A 12 volt 21 watt vehicle bulb worked from a transformer will give a lot more light than a 25 watt mains bulb.
Before halogen lamps became popular, desk lamps and task lights that used a 21 watt car bulb were popular. Not only brighter, but a small and mass produced car bulb was cheaper to replace.
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Old 28th Apr 2019, 11:38 pm   #55
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Default Re: The lightbulb conspiracy

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A 120 volt 60 watt lamp will be brighter than a 240 volt 60 watt lamp, other factors remaining unaltered.
I remember early rock'n'roll lighting systems using series pairs of 120V PAR 64 lamps, for the same reason.
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Old 29th Apr 2019, 10:39 am   #56
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On strictly economic grounds, there would be a case for use of 120 volt lamps in series pairs on 240 volt supplies.
In practice the complication and risks of mistakes outweigh the advantages.

For lamps of very low power, series operation is still preferred. A 240 volt 3 watt lamp is relatively expensive, is of very low efficiency, and unreliable. Hence the popularity of series connected 20 volt 3 watt lamps for Christmas decorations.

For a supply voltage of much more than about 250 volts, series connection is preferred.
"traction lamps" used to be manufactured, primarily for use in trams. They came in 60 watt and a selection of voltages in the 100 volt to 125 volt range.
Intended use was five lamps in series from the overhead line voltage of about 500 to 560 volts. Traction lamps were either specially manufactured, or specially selected from standard production so as to have accurately matched current ratings.
Also once used on DC electric railways.
The red traction lamp illustrated in an earlier post was probably for the taillight of a tram, run in series with 4 other white lamps of the same rating.
AFAIK these lamps are no longer made. Heritage or vintage trams still in use tend to use standard 60 watt, 110/120 volt lamps, five in series.
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Old 29th Apr 2019, 10:46 pm   #57
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Default Re: The lightbulb conspiracy

Thanks for the information. I wondered how they were wired in trams. The camera has altered the colour of the traction lamp giving it a pink effect. It is in fact 'signal red', J.
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Old 30th Apr 2019, 6:32 pm   #58
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Default Re: The lightbulb conspiracy

Lower powered mains lamps certainly didn't last well in the lighting display when I worked in Woolies. The number of 15W lamps I had to replace every Saturday was astounding. I'm pretty sure that we used around 10:1 ourselves compared to sales. However can you imagine the heat if we'd been using 60W to save the cost of the replacements, and even the effect on the electricity bill.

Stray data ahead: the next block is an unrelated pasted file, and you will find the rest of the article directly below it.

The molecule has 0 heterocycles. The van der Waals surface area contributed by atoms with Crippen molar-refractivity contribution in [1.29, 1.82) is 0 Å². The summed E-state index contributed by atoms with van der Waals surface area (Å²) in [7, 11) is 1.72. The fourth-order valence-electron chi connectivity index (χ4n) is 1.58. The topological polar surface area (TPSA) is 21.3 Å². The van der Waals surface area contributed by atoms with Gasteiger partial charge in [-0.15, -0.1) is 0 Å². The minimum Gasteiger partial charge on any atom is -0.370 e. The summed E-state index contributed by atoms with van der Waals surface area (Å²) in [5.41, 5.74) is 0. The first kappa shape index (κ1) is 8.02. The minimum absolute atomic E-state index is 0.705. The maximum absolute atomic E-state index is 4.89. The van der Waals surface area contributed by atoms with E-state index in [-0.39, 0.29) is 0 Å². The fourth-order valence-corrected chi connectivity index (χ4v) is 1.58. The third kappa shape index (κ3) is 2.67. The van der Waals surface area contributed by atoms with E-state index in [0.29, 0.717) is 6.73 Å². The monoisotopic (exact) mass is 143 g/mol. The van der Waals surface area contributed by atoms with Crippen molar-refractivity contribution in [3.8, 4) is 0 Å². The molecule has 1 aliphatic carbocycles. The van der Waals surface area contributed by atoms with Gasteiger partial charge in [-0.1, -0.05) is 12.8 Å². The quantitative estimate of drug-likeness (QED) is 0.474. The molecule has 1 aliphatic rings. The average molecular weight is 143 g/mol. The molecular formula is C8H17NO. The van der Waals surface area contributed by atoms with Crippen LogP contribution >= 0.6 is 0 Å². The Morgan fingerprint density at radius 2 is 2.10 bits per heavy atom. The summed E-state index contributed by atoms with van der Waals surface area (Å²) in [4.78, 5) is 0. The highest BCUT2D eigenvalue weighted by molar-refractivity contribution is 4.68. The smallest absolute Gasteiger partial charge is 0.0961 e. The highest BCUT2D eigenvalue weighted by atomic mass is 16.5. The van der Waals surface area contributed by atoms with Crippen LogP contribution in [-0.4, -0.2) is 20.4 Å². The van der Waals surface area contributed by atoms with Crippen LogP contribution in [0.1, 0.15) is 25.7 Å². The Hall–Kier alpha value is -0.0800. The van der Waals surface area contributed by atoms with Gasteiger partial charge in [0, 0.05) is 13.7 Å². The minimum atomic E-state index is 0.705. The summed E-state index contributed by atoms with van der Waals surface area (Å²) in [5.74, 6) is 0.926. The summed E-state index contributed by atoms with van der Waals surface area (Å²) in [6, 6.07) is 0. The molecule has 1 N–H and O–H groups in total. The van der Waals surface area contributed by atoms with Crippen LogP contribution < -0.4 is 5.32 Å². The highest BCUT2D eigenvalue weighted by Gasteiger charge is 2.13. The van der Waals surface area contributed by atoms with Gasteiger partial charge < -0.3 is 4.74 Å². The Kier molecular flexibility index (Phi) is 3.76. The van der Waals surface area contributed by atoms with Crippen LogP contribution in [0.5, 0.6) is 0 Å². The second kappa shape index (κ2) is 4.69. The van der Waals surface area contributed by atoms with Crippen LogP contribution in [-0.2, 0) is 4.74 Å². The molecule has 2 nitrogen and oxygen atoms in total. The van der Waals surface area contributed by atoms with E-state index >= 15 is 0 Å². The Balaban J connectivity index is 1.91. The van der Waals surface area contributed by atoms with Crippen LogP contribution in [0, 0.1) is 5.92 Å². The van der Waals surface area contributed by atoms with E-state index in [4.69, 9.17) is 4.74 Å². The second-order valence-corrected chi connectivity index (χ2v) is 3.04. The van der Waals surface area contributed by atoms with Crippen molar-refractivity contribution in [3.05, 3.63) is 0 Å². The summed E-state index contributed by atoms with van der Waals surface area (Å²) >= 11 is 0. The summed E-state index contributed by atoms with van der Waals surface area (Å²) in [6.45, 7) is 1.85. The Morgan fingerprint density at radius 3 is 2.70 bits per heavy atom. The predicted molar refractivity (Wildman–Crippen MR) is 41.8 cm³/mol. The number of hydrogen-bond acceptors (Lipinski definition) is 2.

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Old 10th Jun 2019, 12:57 pm   #59
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Years ago, there used to exist "double festoon lamp holders" for use in decorative lighting in seaside resorts and the like.
These consisted of a pair of BC holders wired in series and intended to attached to festoon lighting cable.

A pair of 120 volt lamps in series were cheaper to buy, brighter, longer lasting and increased the overall reliability of the display.
The failure of a 240 volt lamp would often operate the fuse and leave dozens of lamps unlit.
The failure of a 120 volt lamp extinguished only one other lamp.

Both the lamps had to be the same wattage, it was an urban myth that they had to be the same colour !
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Old 11th Jun 2019, 5:15 pm   #60
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Default Re: The lightbulb conspiracy

I can sort-of see the logic of 2 120V bulbs in series, but from an economic perspective I kinda wonder.

2 new identical bulbs in series - apart from the 'infant mortality' failures (where a component fails in the first few hours/days of its life usually due to a manufacturing defect or trauma during installation) I would expect two identical series-connected bulbs to age-to-failure at about the same rate.

So both the reliability-engineer and the economist in me would say 'when one in the pair fails, replace both' on the basis that the surviving one will probably also fail in the near-future, fitting two new bulbs gives a guaranteed future life (infant-mortality excepted), and the cost of sending the guy-with-a-cherry-picker out again a few days later is going to be significantly greater than the cost of fitting two new bulbs in the first place.

I apply the same economic logic to replacing scale-lamp bulbs in radios: bulbs are cheap, my time is valuable (and becomes significantly more-valuable to me as I get older and my remaining years get less and less).